The first occurred back when the band was still playing as a trio with Jason Connely as Project Mars’ original guitarist and Jordan Elliot on bass. They had been picking up a head of steam when progress stopped abruptly. In a recent interview with Screamer Magazine, drummer Mars Juarez explained saying, “Our first bass player that was one of the forming members for Project Mars. He, at some point, decided that he wanted to be in the army.”
Touched by the patriotism of their fellow band member, Connely and Juarez supported the decision, even though they knew the position would be hard to fill. Juarez recalled Elliot’s last day with the band saying, “It was a movie moment where he handed off our [current] guitarist his guitar and his amp and he said ‘here you go, I’m giving this to you, put it to good use because I’m not gonna need it for a while.”
Since this departure, Project Mars has felt a sincere connection with the members of the Canadian military. The presence of their founding member and old friend is still with them as they continue to watch their band grow. Juarez explained that, “we kept him in our hearts and in our minds when we wrote the title track for our debut EP, which is called Don’t Hold Back.”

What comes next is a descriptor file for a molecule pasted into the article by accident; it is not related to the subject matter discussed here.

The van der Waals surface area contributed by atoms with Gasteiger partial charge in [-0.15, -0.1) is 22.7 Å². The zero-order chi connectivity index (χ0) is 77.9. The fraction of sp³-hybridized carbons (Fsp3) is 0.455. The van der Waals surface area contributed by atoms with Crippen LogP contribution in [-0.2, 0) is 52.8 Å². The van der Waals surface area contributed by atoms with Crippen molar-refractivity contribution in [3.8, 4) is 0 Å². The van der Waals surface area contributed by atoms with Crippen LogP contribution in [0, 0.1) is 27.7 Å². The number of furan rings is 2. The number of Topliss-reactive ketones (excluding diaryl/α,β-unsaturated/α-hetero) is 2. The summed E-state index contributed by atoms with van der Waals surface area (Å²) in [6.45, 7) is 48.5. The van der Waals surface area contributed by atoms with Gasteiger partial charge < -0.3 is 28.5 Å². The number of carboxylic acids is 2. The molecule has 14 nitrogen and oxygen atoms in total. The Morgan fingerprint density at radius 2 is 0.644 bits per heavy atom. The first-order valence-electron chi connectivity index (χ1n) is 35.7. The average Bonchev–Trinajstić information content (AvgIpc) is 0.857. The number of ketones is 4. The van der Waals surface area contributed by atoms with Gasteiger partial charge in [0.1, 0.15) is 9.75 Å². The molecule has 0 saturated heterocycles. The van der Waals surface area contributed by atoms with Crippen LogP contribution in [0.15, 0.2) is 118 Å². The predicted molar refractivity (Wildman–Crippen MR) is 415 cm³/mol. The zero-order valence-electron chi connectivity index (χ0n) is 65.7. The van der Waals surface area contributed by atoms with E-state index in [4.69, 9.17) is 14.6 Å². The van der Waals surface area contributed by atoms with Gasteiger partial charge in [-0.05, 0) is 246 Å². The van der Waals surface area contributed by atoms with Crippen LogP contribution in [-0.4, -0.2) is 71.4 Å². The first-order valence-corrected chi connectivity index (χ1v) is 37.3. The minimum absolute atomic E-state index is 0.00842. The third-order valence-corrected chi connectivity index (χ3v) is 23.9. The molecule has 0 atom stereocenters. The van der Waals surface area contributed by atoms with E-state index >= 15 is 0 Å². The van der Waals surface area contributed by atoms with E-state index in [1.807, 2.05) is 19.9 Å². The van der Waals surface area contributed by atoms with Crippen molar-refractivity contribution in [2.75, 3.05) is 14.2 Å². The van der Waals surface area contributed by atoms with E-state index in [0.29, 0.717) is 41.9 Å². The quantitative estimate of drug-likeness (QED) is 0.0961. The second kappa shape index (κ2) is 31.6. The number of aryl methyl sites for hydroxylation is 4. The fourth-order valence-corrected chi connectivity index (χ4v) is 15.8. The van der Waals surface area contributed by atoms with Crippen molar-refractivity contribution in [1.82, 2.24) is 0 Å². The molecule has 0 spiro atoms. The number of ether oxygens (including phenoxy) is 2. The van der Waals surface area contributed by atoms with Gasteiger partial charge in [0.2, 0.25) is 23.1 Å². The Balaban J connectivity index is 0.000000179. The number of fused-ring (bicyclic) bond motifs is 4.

The theme for this EP indeed displays a sense of admiration and respect for the armed forces. The title track was written specifically to honor the commitment of Jason Elliot. But what sticks out most is the album art depicting fresh graves of soldiers lost in the field. It’s a gruesome reminder of the commitment of so many service people that we often take for granted. Juarez explained that the goal behind the EP’s title track was to ensure that the song, “taps into the fundamentals of being in the army.”